Ever wondered why the UK income tax year starts on the 6 April ?
Well wonder no more and read on!
Many countries choose to start their tax years on 1 January. A logical choice you might think. In fact amongst the major nations the UK rather stands out with its choice of 6 April. Ireland in fact used to also have a 6 April start date but moved this to 1 January as recently as 2001. The reasons for this are of course, as with many things in the UK, all rather historic.
In 1582 Pope Gregory XIII ordered a change from the Julian calendar to what became known as the Gregorian Calendar. The Julian calendar (named after Julius Caesar) had existed for some 1600 years but it had a minor flaw in that it was different to the solar calendar by around 12 minutes per year. So by 1582 the Julian Calendar was behind the solar calendar by 10 days. The Gregorian calendar solved this issue by changing the frequency of leap years each century.
History tells us of course that the UK hasn’t at times exactly had the strongest of relationships with the head of the Catholic Church! So the UK went its own way from Europe (this sounds familiar!) and remained with the Julian Calendar. For the next 170 years there was a difference between the UK and Europe of 10 days and then this increased to 11 in 1752 with the first variation in leap years in the Gregorian calendar.
For centuries before this, New Years Day in the UK was on March 25th – “Lady Day” (the date of the announcement by the archangel Gabriel to the Virgin Mary that she would become the mother of Jesus Christ). New Years Day was also the start of the tax year.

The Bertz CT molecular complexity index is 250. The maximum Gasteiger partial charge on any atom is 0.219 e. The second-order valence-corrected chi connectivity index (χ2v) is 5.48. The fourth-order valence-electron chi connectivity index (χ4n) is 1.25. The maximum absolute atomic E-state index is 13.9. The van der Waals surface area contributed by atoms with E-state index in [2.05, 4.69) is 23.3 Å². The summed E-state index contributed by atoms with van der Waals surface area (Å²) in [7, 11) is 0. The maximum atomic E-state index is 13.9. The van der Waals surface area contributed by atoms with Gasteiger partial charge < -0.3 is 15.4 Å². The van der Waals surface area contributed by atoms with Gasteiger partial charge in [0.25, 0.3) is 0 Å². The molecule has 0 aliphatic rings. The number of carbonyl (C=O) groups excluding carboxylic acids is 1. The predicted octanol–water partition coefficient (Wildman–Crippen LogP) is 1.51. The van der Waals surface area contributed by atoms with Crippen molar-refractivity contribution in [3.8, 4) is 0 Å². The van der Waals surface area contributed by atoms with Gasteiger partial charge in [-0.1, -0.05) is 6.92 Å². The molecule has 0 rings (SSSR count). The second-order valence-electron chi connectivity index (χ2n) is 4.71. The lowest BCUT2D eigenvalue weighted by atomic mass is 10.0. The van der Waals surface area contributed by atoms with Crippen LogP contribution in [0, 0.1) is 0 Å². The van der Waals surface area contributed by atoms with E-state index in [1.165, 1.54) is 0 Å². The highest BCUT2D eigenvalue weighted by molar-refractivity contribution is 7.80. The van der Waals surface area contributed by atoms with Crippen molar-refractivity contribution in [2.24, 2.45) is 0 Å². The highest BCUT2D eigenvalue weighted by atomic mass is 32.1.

In 1752 the UK finally decided to align its calendar with the rest of Europe and move New Years Day to the 1 January and to lose the 11 days different in the calendars. Bizarrely in September 1752 the 2 September was followed by the 14th September! So at the stroke of a pen the year was shortened to 354 days. But the Government of the day didn’t adjust the taxes payable and expected 365 days worth of taxes to be paid. People took to the streets in protest.
The Treasury – always with a mind on its tax revenues and not in the mood for compromise – decided that the tax year should remain one of 365 days and so the beginning of the next tax year was moved forward 11 days to 5 April. Then in 1800, with a precedent having been set for moving the tax year, they did it again (as there would have been a leap year in the Julian Calendar but not one in the Gregorian Calendar) by a single day with a leap year for tax purposes but not one in the calendar. Sense prevailed in 1900 and the movement of days was abandoned.
So there you have it. The 6 April was set as the date and Britain was in glorious isolation on its tax year start date!